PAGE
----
Solar technology has been in the vanguard of the UK’s shift towards a decarbonised, decentralised energy system for years. Photovoltaic panels are an immediately recognisable indicator that a household has made the first big step to greener living, and the rooftops of the UK have been changed forever. Those panels are now found on one in every 25 buildings.
We have proved to be a nation of solar enthusiasts, but the job is very far from done. There is still an enormous, untapped opportunity for even more solar-powered renewable energy generation in this country.
In many ways there is an obligation too. The built environment contributes a staggering 40% of the UK’s carbon emissions. Unless we can heat and power all our buildings – homes, offices, schools and hospitals – in a radically different way, the government’s target of reaching net zero carbon by 2050 will prove completely undeliverable.
But at the Active Building Centre, we believe we can be even more ambitious, and look beyond a zero-emission goal for the UK’s housing stock. Let’s have homes that are no longer a liability on the national emissions balance sheet, but are assets instead.
Unsurprisingly, solar will again have a crucial role to play in this next stage of the energy transition. The industry already promotes battery storage and smart systems that manage and optimise energy consumption, working alongside those photovoltaic cells. This matches our vision of how the best future homes will look: ultra-flexible, energy-efficient buildings with electrified heating, electric vehicle charging points and battery storage, all integrated into an intelligent system. We call those Active buildings, and they will be an important part of all our futures. Indeed, they will set the very standard for all our future homes.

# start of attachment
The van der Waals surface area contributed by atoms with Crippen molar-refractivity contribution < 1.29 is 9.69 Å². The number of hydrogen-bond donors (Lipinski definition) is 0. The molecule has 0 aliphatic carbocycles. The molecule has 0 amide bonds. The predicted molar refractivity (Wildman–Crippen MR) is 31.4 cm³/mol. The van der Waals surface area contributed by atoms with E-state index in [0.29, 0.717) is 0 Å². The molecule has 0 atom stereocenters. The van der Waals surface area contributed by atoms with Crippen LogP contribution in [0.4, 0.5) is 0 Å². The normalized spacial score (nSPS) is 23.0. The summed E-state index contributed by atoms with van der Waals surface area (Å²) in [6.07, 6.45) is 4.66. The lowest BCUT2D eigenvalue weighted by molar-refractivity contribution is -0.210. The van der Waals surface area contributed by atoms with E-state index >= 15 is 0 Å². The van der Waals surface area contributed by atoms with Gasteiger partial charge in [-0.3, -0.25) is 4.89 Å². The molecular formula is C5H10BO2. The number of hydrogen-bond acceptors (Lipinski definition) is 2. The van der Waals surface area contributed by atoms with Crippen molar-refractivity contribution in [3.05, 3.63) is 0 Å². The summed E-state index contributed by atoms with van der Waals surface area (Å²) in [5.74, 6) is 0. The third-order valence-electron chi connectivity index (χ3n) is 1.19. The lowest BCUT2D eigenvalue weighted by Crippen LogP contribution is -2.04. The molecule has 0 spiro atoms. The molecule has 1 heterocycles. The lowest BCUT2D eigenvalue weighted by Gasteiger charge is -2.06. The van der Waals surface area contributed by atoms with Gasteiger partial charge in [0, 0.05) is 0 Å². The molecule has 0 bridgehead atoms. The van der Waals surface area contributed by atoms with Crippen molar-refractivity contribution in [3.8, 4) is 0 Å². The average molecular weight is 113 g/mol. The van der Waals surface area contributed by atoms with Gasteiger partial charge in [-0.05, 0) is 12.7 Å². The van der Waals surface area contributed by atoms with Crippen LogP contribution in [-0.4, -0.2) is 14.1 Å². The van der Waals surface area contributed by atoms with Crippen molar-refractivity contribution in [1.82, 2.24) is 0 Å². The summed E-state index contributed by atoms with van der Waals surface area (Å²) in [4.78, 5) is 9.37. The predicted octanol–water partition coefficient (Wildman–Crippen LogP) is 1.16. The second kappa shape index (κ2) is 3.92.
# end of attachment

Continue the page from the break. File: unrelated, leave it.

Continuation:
Importantly, however, an Active home also has the ability to redistribute energy back into the grid, depending on the smart system calculating when is best to store surplus energy and when is best to sell it. This earns a return for the homeowner and, applied on a national scale, converts the UK’s housing stock into a network of millions of decentralised renewable power stations. Excitingly, those personal power stations can come in many forms – wind and hydrogen can play their roles – but solar will be a critical part of this energy mix.
Solar is an exemplar of how many of the technologies that will power Active homes are already proven and available off the shelf. Others, like the new generation of heat pumps that our engineers are working on, will continue to be refined and upgraded.
Our job at the Active Building Centre is to show how these different technologies can be affordably and effectively integrated into smart and self-sufficient energy systems. And as Active homes become the norm, the energy make-up of the UK will be radically transformed – with those glorious solar cells dotting even more of our roofs.